It was a few summers ago I was photographing sunrise at Cape Kiwanda on the Oregon Coast. A place where you can easily sit mesmerized by the flow of the waves crashing into the earth toned cliffs. On the short “hike” to the end of cape I pass the usual gigantic sign warning of dangerous cliffs ahead that can result in possible injury or death. I have passed the sign and gone through the fence that is nothing more than a visual obstacle, many times before. I take the warning seriously each time while ensuring I am constantly aware of my surroundings.
It’s on this trip I start to think that I am fortunate to be able to go here and I hope this always remains the case. I am glad to be able to make this decision rather than be limited because I am told what is too dangerous for me with complete restriction from the area.
Fast forward to present day and things look a little different. In less than a year there have been over a half dozen deaths as you can see in this article from people falling off the cliffs. Likely everyday people just out to have fun and not necessarily there specifically for photography. My heart goes out those that lost loved ones from these tragedies. Sudden loss sucks, nothing more to say.
“Washing Machine” sitting lower down the near the water with a few visitors looking from the more secure viewpoint above.
Due to recent tragedies the local city is looking to install more fencing that is likely meant to to keep people out along with additional enforcement in the area. I get the concern, it’s real. Yet most of me feels like we should be careful limiting places like this solely because of danger. If the city does restrict the location I will be thankful I had my time there to enjoy it’s beauty along with a few photos in my portfolio. That said I don’t like my public locations being limited solely because of potential danger. I get doing it for it ecological, wildlife or similar concerns but not danger. Give me fair warning of the risks along stating potential lack of rescue should things go awry and I will make my own decision. I will say the decision for me usually results in the low to medium risk route anyway.
“Dory Boat Sunrise” a view of a lone dory boat heading out to sea with Cape Kiwanda sea stack towering above.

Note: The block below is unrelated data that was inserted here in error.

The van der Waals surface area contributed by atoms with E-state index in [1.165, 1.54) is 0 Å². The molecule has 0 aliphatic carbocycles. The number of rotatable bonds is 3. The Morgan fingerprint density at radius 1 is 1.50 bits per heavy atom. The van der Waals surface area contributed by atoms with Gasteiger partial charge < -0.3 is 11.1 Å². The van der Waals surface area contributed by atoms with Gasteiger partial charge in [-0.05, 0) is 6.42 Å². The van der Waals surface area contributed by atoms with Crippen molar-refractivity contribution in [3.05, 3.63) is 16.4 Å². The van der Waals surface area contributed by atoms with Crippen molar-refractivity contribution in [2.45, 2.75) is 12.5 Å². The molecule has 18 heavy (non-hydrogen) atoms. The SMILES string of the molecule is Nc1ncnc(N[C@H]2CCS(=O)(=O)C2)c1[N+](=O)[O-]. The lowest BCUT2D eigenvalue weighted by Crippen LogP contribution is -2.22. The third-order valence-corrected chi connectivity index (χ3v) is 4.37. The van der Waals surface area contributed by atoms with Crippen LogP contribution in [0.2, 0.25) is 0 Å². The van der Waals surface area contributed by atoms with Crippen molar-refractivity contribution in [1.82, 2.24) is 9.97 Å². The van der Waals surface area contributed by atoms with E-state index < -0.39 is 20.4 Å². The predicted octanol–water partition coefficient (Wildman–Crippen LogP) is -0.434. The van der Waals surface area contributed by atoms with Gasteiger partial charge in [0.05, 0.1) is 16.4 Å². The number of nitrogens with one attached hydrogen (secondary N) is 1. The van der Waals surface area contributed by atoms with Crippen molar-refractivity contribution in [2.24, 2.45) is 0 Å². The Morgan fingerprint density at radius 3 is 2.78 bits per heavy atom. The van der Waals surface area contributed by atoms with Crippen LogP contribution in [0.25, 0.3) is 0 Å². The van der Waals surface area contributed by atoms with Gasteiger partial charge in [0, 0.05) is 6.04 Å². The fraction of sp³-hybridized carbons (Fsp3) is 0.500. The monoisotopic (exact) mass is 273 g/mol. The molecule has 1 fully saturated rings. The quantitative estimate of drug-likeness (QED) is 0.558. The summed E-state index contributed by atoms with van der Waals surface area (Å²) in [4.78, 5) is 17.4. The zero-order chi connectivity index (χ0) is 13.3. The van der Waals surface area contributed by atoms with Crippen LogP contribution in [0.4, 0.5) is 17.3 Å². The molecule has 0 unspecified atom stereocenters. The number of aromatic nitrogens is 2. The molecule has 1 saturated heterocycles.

I am not out to live life dangling on the edge, literally and figuratively, yet life is not meant to be safe guarded and bubble wrapped around every corner either. There are people that climb mountains, scale cliffs, skydive or myriad of other outdoor activities with some level of risk that will live a long life while others won’t. That’s reality whether we like it not.
Besides Cape Kiwanda this came to mind when I was last in Kauai, Hawaii a couple months ago. Spouting Horn is a popular spot and it used to be open to wander down along the shore with adequate warning signs for those that proceed beyond the view point. I had not been in a few years and I went last trip. Now it clearly states a fine will be issued if you go beyond this point with a longer fence and railing in place. Another location with access reduced for my safety and thus limiting my photography as long as I want to follow the rules. I realize they are doing it for the average person that is not exercising any caution whatsoever or those aspiring to be a candidate for the Darwin Awards. I still don’t necessarily agree with it.
“Far Out!” interesting colors and lines on wet sandstone out near the furthest point before there is nowhere left to go.
I am sure you can think of some places that you like to go that have had similar restrictions put in place. What do you think, should we have safety restrictions or closures in place at these beautiful locations or be able to decide for ourselves? Do you not care and simply go past them to the photo you are after no matter how big the deterrent?
Location: Portland, OR
Adrian Klein has a passion for the outdoors and landscape photography that is endless. He has traveled the parks, shorelines and wilderness capturing images that represent each area through his own artistic eye from the curbs to the far off trails.